Lots of health-related sceince news over at Nature Network Boston:
Read the editorial is this special issue of The Spine Journal for the kind of outrage you don’t often see in peer-reviewed publicaitons. Christopher M. Bono, of Brigham & Women’s Hospita,. is one of the authors.
At issue — industry-sponsored scientists who published research on a spinal treatment — but left out the adverse events.
The core of our professional faith,…is to first do not harm. It harms patients to have biased and corrupted research published. It harms patients to have unaccountable special interests permeate medical research. It harms patients when poor publication practices become business as usual.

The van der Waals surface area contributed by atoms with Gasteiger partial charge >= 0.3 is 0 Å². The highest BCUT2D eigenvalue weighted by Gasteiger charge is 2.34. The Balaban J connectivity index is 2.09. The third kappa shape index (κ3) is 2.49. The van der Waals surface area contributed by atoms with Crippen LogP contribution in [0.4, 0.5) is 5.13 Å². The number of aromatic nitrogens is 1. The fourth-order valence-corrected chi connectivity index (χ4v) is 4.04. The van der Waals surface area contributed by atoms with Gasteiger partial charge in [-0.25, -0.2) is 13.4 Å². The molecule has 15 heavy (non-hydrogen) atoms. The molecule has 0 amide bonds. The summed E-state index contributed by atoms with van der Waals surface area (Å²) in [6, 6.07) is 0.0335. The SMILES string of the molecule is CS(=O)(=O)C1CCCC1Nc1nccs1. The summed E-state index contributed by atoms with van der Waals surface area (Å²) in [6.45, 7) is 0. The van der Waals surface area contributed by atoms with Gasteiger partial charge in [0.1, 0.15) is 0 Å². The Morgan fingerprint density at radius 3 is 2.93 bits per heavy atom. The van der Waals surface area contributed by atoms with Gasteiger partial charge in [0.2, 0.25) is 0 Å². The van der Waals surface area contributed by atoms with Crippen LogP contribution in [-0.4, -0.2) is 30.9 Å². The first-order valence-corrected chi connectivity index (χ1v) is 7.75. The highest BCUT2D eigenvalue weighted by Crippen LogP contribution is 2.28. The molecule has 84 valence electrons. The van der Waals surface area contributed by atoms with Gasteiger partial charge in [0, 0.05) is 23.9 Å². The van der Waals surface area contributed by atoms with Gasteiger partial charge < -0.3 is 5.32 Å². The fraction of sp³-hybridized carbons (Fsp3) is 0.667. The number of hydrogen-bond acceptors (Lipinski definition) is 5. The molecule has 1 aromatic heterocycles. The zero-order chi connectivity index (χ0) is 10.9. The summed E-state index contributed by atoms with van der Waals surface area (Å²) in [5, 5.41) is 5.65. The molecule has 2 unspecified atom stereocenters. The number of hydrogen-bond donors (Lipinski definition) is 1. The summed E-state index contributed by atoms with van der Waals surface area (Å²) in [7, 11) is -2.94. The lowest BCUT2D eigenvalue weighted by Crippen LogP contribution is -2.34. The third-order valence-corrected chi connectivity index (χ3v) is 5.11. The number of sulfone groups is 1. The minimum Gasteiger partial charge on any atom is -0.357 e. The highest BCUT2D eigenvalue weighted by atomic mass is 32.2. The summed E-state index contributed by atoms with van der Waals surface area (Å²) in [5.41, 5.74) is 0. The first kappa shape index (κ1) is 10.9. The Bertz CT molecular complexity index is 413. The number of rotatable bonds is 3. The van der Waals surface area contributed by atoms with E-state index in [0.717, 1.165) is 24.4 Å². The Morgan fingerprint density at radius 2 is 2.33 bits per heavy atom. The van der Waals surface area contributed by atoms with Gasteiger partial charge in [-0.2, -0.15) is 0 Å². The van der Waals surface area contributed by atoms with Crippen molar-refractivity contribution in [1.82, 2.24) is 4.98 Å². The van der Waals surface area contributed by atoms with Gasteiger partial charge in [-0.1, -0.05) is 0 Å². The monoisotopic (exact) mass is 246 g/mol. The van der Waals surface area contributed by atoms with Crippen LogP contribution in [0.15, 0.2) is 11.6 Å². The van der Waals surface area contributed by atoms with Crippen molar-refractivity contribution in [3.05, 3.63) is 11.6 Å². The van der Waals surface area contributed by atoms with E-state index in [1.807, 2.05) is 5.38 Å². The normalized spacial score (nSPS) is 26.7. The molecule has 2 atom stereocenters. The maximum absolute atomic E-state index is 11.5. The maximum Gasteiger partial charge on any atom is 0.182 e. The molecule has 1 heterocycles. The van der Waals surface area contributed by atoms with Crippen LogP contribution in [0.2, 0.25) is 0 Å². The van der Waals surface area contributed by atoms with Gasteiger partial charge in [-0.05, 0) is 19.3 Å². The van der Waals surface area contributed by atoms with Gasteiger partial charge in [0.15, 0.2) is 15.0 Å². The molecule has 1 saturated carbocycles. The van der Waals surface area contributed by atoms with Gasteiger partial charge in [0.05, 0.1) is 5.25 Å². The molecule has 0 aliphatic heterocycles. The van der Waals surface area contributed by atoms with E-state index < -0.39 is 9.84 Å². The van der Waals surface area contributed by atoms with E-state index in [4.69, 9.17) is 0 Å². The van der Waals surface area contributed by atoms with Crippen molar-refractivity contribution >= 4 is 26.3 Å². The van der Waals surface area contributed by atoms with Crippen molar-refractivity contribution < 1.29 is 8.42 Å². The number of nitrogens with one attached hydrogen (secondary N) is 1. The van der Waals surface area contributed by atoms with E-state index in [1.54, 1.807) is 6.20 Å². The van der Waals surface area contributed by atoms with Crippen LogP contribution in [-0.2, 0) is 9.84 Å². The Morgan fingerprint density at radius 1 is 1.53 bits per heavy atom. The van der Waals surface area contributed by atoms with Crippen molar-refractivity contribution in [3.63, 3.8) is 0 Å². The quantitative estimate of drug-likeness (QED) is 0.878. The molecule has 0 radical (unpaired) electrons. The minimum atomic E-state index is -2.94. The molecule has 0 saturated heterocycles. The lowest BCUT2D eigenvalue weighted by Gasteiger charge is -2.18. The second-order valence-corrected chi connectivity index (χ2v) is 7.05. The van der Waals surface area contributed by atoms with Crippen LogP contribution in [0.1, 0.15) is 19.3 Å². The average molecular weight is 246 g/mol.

Yet harm has been done. And that fact creates a basic moral obligation. As John F. Kennedy stated, ‘‘This moral issue is as old as the scriptures and is as clear as the AmericanConstitution.’’ It is the human right in our society to basic protections.
In the spirit of that obligation, upcoming issues of The Spine Journal will describe a number of editorial-,
procedural-, and disclosure-related changes, which we hope will achieve a better balance in critical manuscript review,
conflict of interest disclosure, and publication presentation. We all must do a better job going forward.
Harry Demonaco, who directs the Innovation Support Center at the Massachusetts General Hospital, critiqued the ABC piece fon lung cancer screening results for Health News Review. He did not like it. HNR is the place to go for a reality check on disease screening. In short, we do too much of it and lots of it doesn’t do much.
The study of this form of traditional medicine was funded by two government agencies — NIH and the Ministry of Health & Welfare of the Republic of Korea.